I got asked this question a lot back in 2016, so I kept track this time! 44% of people replied. And the replies were LOVELY. Kind memories of our work together, updates about their career and life and families, and a chance to rekindle the connection.

Some people told me, “this is the best LinkedIn DM I’ve ever gotten.” But that bar is pretty LOW, people. 😀

If you didn’t write back, that’s A-OK, too! There was no obligation. And if you did write back…and I didn’t reply to your reply…well, there’s a rabbit-hole quality to the resolution and if I reply to the replies and then YOU reply to my reply to the reply…I’d spend every waking hour on LinkedIn.

What was different this time?

As I mentioned above, my life is different in 2022 than it was in 2015. Full-time-freelancer John had a bit more time and space to write than small-business-owner John.

And WORK itself is pretty different now, too, isn’t it? Back in 2015, we still had these things called “offices” and “in-person meetings” and “daily commutes.”

In post-pandemic work land, I pretty much spend all day, every day in front of my computer. You would think it would make it easier to pop over to another tab and write, but in a lot of ways it was more difficult. Because it all just blurs together into a soup of computer-to-dos.

The character of our working relationships has changed a lot in the last three years, too.

My shared history with professional connections used to include things like late-night pitch-prep sessions and business travel and on-location productions and days in the edit room and social gatherings. We shared real-life experiences that I could recall and recount in my emails.

For the connections from recent years, I’ve met some great people, but it was a lot more, “It’s been good getting to know you on Zoom” and “think of all those Google decks we’ve made together.” It ain’t quite the same, is it?

Any lessons?

What kind of a LinkedIn post would this be if it didn’t get boiled down to a click-bait-y “3 lessons??!” 😉

First, all the lessons from the original still apply: Real connection trumps “the project.” People are much more than their professional title. Spending time with someone matters. And careers are a constantly evolving thing.

But here are three more that I felt more acutely over the last 12 months:

1. Say it.

I’m a little older now, so I have a probably have a little less time left on the clock. My advice? If there’s something you want to say to somebody, you should probably say it. Why wait?

One of the best things about this resolution is to be able to pop into somebody’s inbox and tell them what they meant to me, even if it was years ago. Lots of these people had a profound impact on my career and my life. Expressing gratitude to the people who helped you along the way feels great, for both you and the recipient.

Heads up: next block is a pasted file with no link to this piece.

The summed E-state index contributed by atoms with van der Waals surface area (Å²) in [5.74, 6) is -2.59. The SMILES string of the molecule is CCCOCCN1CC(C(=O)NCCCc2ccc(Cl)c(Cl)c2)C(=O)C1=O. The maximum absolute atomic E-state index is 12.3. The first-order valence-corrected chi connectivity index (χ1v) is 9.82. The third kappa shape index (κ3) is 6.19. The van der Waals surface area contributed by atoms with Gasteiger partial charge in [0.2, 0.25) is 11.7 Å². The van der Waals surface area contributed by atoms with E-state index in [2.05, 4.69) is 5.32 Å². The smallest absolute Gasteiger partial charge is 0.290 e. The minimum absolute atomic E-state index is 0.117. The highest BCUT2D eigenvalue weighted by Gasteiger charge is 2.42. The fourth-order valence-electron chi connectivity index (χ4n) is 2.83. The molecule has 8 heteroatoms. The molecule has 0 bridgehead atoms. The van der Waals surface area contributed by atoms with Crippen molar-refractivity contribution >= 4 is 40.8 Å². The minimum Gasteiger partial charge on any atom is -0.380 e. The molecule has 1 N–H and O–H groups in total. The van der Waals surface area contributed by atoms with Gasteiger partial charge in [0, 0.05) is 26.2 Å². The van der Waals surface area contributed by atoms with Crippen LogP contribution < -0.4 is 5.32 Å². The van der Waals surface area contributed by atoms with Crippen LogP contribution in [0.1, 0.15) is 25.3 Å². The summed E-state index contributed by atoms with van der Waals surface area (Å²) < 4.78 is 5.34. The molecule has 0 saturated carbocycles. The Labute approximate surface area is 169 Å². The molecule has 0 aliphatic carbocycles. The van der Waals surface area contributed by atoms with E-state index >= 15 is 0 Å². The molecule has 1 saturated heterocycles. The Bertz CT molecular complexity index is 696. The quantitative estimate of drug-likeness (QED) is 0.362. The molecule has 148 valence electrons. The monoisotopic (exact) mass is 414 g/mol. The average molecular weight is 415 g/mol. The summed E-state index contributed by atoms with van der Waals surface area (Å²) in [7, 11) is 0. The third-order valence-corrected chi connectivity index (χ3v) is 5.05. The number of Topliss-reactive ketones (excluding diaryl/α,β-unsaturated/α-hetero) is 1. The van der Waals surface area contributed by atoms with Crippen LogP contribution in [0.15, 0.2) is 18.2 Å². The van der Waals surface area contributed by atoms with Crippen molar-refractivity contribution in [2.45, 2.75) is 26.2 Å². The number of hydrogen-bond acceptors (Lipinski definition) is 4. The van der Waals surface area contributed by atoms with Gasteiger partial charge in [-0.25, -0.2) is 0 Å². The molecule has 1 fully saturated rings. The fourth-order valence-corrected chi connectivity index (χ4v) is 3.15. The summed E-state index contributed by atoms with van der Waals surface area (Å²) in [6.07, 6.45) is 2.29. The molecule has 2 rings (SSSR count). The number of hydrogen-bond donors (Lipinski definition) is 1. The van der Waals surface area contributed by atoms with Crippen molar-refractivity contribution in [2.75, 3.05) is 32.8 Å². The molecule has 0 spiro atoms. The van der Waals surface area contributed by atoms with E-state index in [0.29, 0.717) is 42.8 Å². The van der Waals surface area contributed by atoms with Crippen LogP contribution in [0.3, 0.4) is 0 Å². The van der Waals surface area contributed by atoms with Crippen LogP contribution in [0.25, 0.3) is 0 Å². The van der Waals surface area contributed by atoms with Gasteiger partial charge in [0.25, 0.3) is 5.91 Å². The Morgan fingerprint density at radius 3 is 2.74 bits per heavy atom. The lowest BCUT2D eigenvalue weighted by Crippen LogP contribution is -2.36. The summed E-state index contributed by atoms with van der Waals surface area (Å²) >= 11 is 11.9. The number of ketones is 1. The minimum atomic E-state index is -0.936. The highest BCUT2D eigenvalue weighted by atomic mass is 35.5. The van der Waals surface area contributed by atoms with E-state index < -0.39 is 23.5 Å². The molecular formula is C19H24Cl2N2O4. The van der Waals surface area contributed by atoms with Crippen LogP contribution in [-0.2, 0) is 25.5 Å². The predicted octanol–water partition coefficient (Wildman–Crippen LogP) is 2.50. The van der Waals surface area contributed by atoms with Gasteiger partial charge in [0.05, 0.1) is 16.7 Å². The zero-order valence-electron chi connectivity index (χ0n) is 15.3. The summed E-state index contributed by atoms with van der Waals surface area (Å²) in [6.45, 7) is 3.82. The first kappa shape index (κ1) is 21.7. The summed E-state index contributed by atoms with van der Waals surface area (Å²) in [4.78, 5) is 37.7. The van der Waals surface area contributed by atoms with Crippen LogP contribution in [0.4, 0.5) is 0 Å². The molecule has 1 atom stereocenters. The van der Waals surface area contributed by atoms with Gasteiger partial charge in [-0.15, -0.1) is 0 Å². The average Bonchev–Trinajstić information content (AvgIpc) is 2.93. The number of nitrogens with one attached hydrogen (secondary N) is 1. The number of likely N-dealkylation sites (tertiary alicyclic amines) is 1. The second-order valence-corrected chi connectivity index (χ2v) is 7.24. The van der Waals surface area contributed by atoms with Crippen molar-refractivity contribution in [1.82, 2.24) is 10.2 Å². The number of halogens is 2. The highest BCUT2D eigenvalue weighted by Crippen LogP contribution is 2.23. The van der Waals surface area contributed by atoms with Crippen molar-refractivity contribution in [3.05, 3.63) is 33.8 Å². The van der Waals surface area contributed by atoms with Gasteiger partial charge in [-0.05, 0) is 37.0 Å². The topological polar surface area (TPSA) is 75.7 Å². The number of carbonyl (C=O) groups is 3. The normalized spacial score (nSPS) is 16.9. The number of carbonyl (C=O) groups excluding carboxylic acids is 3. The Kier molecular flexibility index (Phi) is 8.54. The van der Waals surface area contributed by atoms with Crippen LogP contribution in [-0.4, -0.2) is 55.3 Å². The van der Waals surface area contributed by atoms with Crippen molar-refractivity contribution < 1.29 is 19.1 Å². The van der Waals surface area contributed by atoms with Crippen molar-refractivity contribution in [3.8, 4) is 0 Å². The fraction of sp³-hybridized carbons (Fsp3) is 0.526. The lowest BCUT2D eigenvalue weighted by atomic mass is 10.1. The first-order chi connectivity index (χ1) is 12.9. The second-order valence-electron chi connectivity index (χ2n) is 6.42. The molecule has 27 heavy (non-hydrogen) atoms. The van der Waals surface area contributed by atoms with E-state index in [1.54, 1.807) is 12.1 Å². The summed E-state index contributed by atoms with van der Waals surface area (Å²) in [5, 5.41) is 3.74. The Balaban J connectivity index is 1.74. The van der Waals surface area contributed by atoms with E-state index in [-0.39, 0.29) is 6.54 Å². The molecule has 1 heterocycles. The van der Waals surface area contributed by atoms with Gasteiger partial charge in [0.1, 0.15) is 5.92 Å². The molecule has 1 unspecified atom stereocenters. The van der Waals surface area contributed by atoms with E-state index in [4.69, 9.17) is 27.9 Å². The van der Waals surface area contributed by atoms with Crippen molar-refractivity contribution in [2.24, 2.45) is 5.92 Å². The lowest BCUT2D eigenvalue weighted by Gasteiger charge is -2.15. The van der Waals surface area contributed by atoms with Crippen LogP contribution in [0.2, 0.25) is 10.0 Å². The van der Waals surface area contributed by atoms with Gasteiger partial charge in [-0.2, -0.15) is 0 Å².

2. From professional to personal.

The workplace has gone through an interesting change over the last few years. There has been a push for employees to “bring their whole selves to work” AND, simultaneously, a demand for greater work-life balance. You are NOT your job and your co-workers are NOT family; but that doesn’t mean they’re not important people in your life.

The act of writing to my connections, most of whom I no longer with with, makes the communication less about a job-related relationship and more about our personal connection. I can share things that are happening beyond my professional life and many of the replies did the same.

People shared their personal stories about their career and families and current passions. Some sad, some joyful, some hopeful. It was touching and inspiring to get a glimpse into so many rich, complicated lives.

3. Ritual matters.

Did I WANT to write every week? Not always. But there are rewards to making a commitment and sticking with it, even when it’s a pain in the rear. Relationships take work and the ritual of prioritizing this effort paid off in the end.

Writing all your LinkedIn connections may sound like an insane ritual to you. (Honestly, even though I’ve done it twice now, it still sounds a little nutty to me, too.) But I highly recommend committing to SOMETHING this year and working the weekly habit into your routine. You’ll be glad you did.

Happy New Year!


John Kovacevich is a creative director and the founder of Agency SOS. He writes a weekly email highlighting three bits of creative inspiration for modern marketers. You can subscribe, if you’d like.

Illustration Credit: I commissioned the art above from the same illustrator on Fiverr who did the original illustration seven years ago.